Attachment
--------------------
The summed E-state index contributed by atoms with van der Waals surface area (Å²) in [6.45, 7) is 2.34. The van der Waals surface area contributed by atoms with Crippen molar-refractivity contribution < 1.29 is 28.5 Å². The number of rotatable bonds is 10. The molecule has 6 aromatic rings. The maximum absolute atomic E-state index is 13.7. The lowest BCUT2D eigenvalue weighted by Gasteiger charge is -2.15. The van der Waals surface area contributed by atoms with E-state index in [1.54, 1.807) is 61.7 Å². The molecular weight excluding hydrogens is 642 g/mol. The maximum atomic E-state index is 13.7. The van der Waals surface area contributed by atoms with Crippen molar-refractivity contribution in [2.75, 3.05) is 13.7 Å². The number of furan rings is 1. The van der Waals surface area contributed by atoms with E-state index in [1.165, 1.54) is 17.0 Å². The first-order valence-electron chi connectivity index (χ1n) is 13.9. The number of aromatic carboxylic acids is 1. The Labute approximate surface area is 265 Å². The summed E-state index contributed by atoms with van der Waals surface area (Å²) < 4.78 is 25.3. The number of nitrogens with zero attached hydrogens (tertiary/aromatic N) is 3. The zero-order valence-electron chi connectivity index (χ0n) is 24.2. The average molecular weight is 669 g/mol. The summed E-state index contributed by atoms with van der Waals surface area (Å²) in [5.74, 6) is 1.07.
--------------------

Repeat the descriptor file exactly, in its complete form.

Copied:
The summed E-state index contributed by atoms with van der Waals surface area (Å²) in [6.45, 7) is 2.34. The van der Waals surface area contributed by atoms with Crippen molar-refractivity contribution < 1.29 is 28.5 Å². The number of rotatable bonds is 10. The molecule has 6 aromatic rings. The maximum absolute atomic E-state index is 13.7. The lowest BCUT2D eigenvalue weighted by Gasteiger charge is -2.15. The van der Waals surface area contributed by atoms with E-state index in [1.54, 1.807) is 61.7 Å². The molecular weight excluding hydrogens is 642 g/mol. The maximum atomic E-state index is 13.7. The van der Waals surface area contributed by atoms with Crippen molar-refractivity contribution in [2.75, 3.05) is 13.7 Å². The number of furan rings is 1. The van der Waals surface area contributed by atoms with E-state index in [1.165, 1.54) is 17.0 Å². The first-order valence-electron chi connectivity index (χ1n) is 13.9. The number of aromatic carboxylic acids is 1. The Labute approximate surface area is 265 Å². The summed E-state index contributed by atoms with van der Waals surface area (Å²) < 4.78 is 25.3. The number of nitrogens with zero attached hydrogens (tertiary/aromatic N) is 3. The zero-order valence-electron chi connectivity index (χ0n) is 24.2. The average molecular weight is 669 g/mol. The summed E-state index contributed by atoms with van der Waals surface area (Å²) in [5.74, 6) is 1.07.